Wednesday, September 05, 2007

Should one "label" alcoholic products?
By Dr W Alberts

It seems that the government is slowly moving in on such vices that still do exist in our society. Already, strict prohibitions are in place regarding tobacco products. Recently, notice was given by the Minister of Health of the intention to clamp down on, amongst others, fast food products (including hamburgers and "carbonated soft drinks" – read Coke). In eighteen months’ time, certain requirements will have to be complied with by the manufacturers of alcoholic beverages (it is to be noted that the term "alcoholic beverage" includes beer and traditional African beer). These regulations were issued by the Minister under section 15 of the Foodstuffs, Cosmetics and Disinfectants Act 54 of 1972.

The Regulations relate to seven so-called "health messages," being the following:

· Alcohol reduces driving ability, don’t drink and drive;
· Don’t drink and walk on the road, you may be killed; 
· Alcohol increases your risk [of] personal injuries;
· Alcohol is a major cause of violence and crime;
· Alcohol abuse is dangerous to your health;
· Alcohol is addictive; and
· Drinking during pregnancy can be harmful to your unborn baby.
These warnings can obviously have implications for (commercial) freedom of speech. Leaving that aside for the moment, one cannot help but reflect on the irony of having to choose which one of the "health messages" one should place on the label concerned. However, the public health benefits of these warnings can be appreciated. To what extent such warnings will impart information to consumers of which they were not aware previously, is uncertain though.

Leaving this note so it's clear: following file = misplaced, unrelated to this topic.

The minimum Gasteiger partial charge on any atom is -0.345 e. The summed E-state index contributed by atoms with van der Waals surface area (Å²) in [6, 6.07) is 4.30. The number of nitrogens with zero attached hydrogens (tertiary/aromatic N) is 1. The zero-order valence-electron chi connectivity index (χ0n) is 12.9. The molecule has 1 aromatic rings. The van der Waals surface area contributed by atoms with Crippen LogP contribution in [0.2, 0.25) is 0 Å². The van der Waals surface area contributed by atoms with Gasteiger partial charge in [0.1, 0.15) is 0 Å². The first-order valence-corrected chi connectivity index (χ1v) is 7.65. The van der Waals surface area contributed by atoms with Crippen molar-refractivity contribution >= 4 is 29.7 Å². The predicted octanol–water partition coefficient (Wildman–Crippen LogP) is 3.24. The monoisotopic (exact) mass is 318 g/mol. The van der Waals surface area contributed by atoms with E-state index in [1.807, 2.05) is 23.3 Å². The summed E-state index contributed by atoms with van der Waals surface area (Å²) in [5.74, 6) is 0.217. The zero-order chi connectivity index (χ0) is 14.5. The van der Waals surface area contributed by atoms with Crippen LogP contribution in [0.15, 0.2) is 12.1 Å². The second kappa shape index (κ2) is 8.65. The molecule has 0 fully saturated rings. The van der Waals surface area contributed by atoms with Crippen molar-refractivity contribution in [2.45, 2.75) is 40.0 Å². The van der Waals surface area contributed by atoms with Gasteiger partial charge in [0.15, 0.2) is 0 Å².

The Regulations determine that these health messages must be visible, legible and indelible. They should not be obscured by any other matter. They must also appear in a space specifically devoted to them, and must be at least one eighth of the total size of the container’s label. The message must be in black on a white background. These provisions relate to information which must be contained on the particular product’s label. Certain statements must, in contrast, not appear on the label. The use of the words "health", "healthy", "cure", "heal", "restorative" (or other words or symbols claiming that the alcoholic beverage has health-giving, medicinal or prophylactic properties as part of the name or descriptions of the product) is prohibited. Alcohol forming part of, for instance, cough medicine, will presumably not be affected!

It is also prohibited to create the impression that any health organisation supports the product, and it is also prohibited to refer to certain medicines legislation. At least one beer product currently on the market depicts an association with a health organization, being the Heart Foundation.

The marketing of liquor takes place in a number of prominent places in the South African landscape. For one, in relation to the Springbok rugby team. Other examples are sponsorship of sporting and cultural events. Importantly, it adds humour to advertisements on television. Will these promotional activities have to cease? It seems not. The Regulations are framed very specifically to relate only to the labels of the containers for alcohol products. Advertisements, for instance, will thus not be required to feature the proposed warnings – for the time being. It will only become clear in time whether these warnings will be extended to actual advertise-ments, and whether a total ban on advertising will follow. This raises the fundamental question: is alcohol as detrimental to society as tobacco products are said to be? Put that in your pipe.